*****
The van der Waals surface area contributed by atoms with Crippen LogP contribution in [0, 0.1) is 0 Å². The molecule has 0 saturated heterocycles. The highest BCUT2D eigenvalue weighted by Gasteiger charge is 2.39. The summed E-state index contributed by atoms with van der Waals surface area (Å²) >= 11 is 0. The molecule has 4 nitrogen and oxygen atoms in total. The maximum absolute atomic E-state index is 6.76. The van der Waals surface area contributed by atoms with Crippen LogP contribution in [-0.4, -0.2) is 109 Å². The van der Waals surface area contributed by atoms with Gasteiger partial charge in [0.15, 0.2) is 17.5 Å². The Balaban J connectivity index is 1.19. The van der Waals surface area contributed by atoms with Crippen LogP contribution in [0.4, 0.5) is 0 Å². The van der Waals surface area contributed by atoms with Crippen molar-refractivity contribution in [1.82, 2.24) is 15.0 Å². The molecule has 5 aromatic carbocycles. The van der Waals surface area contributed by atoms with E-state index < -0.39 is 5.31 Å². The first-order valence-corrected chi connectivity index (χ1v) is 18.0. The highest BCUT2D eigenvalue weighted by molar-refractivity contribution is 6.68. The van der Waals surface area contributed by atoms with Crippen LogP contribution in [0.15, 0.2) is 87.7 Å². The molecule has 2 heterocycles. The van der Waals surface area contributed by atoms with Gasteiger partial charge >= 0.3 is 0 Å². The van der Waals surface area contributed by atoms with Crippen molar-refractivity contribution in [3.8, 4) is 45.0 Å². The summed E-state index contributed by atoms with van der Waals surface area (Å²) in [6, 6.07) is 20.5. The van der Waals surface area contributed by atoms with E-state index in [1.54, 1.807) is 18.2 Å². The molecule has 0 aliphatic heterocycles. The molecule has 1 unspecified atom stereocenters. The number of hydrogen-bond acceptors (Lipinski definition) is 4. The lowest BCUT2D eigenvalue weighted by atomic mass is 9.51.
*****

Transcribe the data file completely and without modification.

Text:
The van der Waals surface area contributed by atoms with Crippen LogP contribution in [0, 0.1) is 0 Å². The molecule has 0 saturated heterocycles. The highest BCUT2D eigenvalue weighted by Gasteiger charge is 2.39. The summed E-state index contributed by atoms with van der Waals surface area (Å²) >= 11 is 0. The molecule has 4 nitrogen and oxygen atoms in total. The maximum absolute atomic E-state index is 6.76. The van der Waals surface area contributed by atoms with Crippen LogP contribution in [-0.4, -0.2) is 109 Å². The van der Waals surface area contributed by atoms with Gasteiger partial charge in [0.15, 0.2) is 17.5 Å². The Balaban J connectivity index is 1.19. The van der Waals surface area contributed by atoms with Crippen LogP contribution in [0.4, 0.5) is 0 Å². The van der Waals surface area contributed by atoms with Crippen molar-refractivity contribution in [1.82, 2.24) is 15.0 Å². The molecule has 5 aromatic carbocycles. The van der Waals surface area contributed by atoms with E-state index < -0.39 is 5.31 Å². The first-order valence-corrected chi connectivity index (χ1v) is 18.0. The highest BCUT2D eigenvalue weighted by molar-refractivity contribution is 6.68. The van der Waals surface area contributed by atoms with Crippen LogP contribution in [0.15, 0.2) is 87.7 Å². The molecule has 2 heterocycles. The van der Waals surface area contributed by atoms with Gasteiger partial charge >= 0.3 is 0 Å². The van der Waals surface area contributed by atoms with Crippen molar-refractivity contribution in [3.8, 4) is 45.0 Å². The summed E-state index contributed by atoms with van der Waals surface area (Å²) in [6, 6.07) is 20.5. The van der Waals surface area contributed by atoms with E-state index in [1.54, 1.807) is 18.2 Å². The molecule has 0 aliphatic heterocycles. The molecule has 1 unspecified atom stereocenters. The number of hydrogen-bond acceptors (Lipinski definition) is 4. The lowest BCUT2D eigenvalue weighted by atomic mass is 9.51.